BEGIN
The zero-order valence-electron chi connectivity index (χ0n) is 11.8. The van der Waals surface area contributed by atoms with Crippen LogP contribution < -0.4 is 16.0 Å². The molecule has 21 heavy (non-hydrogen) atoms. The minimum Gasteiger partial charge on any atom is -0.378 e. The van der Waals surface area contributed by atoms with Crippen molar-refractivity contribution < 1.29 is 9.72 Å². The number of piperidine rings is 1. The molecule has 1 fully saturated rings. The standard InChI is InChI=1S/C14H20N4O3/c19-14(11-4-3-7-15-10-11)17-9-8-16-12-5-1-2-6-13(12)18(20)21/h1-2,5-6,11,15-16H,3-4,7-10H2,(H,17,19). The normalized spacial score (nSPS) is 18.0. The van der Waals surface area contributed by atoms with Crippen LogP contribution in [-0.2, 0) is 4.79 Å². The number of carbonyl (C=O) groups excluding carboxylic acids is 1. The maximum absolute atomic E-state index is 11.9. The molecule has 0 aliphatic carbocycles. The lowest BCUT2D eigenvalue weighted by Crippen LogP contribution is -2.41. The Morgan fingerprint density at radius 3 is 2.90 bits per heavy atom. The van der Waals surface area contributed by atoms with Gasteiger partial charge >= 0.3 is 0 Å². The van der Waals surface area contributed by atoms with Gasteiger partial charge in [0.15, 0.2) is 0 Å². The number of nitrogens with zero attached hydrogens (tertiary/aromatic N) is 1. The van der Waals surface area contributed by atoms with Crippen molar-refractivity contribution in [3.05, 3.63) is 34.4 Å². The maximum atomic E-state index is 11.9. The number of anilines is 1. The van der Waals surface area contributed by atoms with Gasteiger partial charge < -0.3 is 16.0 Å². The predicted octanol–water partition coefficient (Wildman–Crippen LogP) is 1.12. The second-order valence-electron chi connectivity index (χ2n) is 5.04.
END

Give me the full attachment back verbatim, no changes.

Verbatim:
The zero-order valence-electron chi connectivity index (χ0n) is 11.8. The van der Waals surface area contributed by atoms with Crippen LogP contribution < -0.4 is 16.0 Å². The molecule has 21 heavy (non-hydrogen) atoms. The minimum Gasteiger partial charge on any atom is -0.378 e. The van der Waals surface area contributed by atoms with Crippen molar-refractivity contribution < 1.29 is 9.72 Å². The number of piperidine rings is 1. The molecule has 1 fully saturated rings. The standard InChI is InChI=1S/C14H20N4O3/c19-14(11-4-3-7-15-10-11)17-9-8-16-12-5-1-2-6-13(12)18(20)21/h1-2,5-6,11,15-16H,3-4,7-10H2,(H,17,19). The normalized spacial score (nSPS) is 18.0. The van der Waals surface area contributed by atoms with Crippen LogP contribution in [-0.2, 0) is 4.79 Å². The number of carbonyl (C=O) groups excluding carboxylic acids is 1. The maximum absolute atomic E-state index is 11.9. The molecule has 0 aliphatic carbocycles. The lowest BCUT2D eigenvalue weighted by Crippen LogP contribution is -2.41. The Morgan fingerprint density at radius 3 is 2.90 bits per heavy atom. The van der Waals surface area contributed by atoms with Gasteiger partial charge >= 0.3 is 0 Å². The van der Waals surface area contributed by atoms with Gasteiger partial charge in [0.15, 0.2) is 0 Å². The number of nitrogens with zero attached hydrogens (tertiary/aromatic N) is 1. The van der Waals surface area contributed by atoms with Crippen molar-refractivity contribution in [3.05, 3.63) is 34.4 Å². The maximum atomic E-state index is 11.9. The number of anilines is 1. The van der Waals surface area contributed by atoms with Gasteiger partial charge < -0.3 is 16.0 Å². The predicted octanol–water partition coefficient (Wildman–Crippen LogP) is 1.12. The second-order valence-electron chi connectivity index (χ2n) is 5.04.